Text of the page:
Cellular therapy has not had much success in fighting solid tumors, partly because it has been difficult to deliver anti-cancer T cells to the tumors. A strategy developed by researchers at Fred Hutchinson Cancer Research Center, Seattle, Wash., could help. The team equipped a synthetic scaffold loaded with cancer-fighting T cells and a mix of nutrients to keep the cells healthy and primed to attack cancer.
'The key to our scaffold is that ifs not just a structure," says senior author Matthias Stephan, a specialist in developing biomaterials. "The components we've engineered into these scaffolds include an optimal mix of stimulating factors and other ingredients that allow the T cells to survive and proliferate and to maintain a sustained fight against cancerous cells."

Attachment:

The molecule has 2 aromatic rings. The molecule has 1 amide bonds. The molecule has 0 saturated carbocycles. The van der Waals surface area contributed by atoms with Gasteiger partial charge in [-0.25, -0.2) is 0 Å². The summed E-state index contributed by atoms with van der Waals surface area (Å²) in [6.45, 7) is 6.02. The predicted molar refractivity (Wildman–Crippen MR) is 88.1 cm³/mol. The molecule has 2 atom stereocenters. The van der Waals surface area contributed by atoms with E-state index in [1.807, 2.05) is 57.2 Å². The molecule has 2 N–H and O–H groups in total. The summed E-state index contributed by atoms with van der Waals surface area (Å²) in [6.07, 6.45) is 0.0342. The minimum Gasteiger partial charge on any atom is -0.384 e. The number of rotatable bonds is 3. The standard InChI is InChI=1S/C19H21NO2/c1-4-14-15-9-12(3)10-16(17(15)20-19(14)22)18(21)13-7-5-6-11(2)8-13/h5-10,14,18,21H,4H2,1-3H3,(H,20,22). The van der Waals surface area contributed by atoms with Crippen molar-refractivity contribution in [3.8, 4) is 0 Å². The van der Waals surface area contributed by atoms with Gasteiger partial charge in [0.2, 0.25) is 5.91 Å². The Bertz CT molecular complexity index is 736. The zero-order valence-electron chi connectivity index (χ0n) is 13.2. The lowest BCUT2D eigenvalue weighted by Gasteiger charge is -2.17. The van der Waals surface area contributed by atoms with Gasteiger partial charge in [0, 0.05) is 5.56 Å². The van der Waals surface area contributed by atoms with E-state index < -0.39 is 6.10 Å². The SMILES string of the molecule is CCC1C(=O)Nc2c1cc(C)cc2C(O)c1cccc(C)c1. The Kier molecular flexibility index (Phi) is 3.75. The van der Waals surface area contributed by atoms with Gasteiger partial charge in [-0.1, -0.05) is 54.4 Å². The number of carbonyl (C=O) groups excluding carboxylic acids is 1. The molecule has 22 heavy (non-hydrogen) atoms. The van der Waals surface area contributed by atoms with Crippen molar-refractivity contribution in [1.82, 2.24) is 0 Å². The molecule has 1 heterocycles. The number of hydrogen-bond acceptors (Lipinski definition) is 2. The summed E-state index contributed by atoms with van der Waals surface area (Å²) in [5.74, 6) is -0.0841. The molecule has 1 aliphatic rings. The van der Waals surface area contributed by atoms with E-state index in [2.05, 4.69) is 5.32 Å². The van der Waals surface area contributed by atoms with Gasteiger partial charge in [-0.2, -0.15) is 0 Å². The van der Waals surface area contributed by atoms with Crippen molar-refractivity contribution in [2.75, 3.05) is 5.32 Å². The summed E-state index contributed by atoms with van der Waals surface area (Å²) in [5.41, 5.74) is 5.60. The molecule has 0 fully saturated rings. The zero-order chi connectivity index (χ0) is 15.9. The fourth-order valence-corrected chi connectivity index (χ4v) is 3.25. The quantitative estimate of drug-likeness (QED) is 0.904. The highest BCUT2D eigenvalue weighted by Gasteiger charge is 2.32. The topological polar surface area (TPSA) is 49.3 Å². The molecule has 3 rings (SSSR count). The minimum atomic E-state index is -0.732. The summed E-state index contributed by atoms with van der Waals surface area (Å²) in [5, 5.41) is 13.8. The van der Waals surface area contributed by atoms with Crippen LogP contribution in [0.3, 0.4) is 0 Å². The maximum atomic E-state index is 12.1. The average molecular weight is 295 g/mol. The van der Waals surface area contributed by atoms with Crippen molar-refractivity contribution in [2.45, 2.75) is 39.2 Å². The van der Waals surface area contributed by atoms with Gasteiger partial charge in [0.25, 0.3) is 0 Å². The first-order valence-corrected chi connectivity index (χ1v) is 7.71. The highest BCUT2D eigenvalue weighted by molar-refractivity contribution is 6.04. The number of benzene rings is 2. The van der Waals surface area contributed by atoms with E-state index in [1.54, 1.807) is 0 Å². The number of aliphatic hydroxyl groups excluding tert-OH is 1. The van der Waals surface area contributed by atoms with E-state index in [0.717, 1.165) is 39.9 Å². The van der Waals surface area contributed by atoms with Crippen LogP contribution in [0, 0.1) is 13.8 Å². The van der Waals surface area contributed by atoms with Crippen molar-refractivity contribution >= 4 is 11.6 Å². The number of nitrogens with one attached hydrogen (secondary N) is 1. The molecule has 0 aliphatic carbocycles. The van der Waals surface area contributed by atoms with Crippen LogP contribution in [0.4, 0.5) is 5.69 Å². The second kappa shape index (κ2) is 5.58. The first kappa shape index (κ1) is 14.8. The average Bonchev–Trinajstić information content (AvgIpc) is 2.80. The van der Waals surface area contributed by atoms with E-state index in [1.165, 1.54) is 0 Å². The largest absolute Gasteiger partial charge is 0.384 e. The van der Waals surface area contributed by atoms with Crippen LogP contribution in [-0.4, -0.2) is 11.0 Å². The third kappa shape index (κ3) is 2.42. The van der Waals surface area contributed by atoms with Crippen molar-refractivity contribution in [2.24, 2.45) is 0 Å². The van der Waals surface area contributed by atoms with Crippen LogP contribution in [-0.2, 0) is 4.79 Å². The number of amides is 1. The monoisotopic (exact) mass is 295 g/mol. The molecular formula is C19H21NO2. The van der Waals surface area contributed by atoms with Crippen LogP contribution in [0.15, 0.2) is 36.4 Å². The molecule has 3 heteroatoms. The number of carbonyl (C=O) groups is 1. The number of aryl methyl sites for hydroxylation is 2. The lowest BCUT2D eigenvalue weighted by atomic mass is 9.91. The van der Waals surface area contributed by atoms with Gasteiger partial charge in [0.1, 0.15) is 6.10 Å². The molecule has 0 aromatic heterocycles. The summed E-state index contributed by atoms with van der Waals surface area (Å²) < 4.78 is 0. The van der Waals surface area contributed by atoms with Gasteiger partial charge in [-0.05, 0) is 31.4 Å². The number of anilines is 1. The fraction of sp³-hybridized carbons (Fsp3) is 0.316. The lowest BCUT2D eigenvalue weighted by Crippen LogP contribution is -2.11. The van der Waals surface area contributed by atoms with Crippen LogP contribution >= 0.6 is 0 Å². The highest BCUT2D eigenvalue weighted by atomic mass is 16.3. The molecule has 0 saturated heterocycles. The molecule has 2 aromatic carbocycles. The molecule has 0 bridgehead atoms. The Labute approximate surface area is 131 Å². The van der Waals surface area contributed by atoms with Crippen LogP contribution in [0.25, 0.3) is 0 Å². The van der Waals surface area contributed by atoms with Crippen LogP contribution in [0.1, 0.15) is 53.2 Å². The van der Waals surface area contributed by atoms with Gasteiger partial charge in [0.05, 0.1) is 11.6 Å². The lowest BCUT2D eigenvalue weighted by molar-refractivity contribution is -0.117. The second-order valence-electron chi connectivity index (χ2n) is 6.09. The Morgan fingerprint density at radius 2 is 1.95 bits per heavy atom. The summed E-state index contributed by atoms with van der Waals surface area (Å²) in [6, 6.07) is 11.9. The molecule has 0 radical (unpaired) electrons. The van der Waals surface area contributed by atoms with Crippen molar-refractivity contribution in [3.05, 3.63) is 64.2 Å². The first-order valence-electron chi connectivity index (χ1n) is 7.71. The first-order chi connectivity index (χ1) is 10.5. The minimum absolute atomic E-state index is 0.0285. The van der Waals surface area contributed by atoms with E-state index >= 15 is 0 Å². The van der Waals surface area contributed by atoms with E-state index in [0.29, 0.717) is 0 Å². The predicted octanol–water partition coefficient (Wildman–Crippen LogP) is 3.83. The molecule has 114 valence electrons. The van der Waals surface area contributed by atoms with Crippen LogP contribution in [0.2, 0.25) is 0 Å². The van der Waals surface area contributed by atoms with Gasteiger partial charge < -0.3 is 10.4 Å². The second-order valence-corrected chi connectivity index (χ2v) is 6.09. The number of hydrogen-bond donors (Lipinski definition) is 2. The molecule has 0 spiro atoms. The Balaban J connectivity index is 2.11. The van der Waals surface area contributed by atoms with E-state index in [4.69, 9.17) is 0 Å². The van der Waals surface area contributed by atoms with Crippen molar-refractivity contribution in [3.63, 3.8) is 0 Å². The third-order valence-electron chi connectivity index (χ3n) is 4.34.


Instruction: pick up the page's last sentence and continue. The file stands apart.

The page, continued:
In the study, the researchers equipped the scaffold with chimeric antigen receptor, or CAR-T cells, which are engineered in the lab to seek out proteins that are specific to cancerous cells and then destroy the cells.
T cells are finicky. You cannot just inject them into a tumor and have them go to work. They will die within a couple of days if they are not in an environment equipped with the right mix of nutrients and ways to eliminate waste. Plus, tumors release self-defense chemicals that stop T cells from working.
Stephan and his team...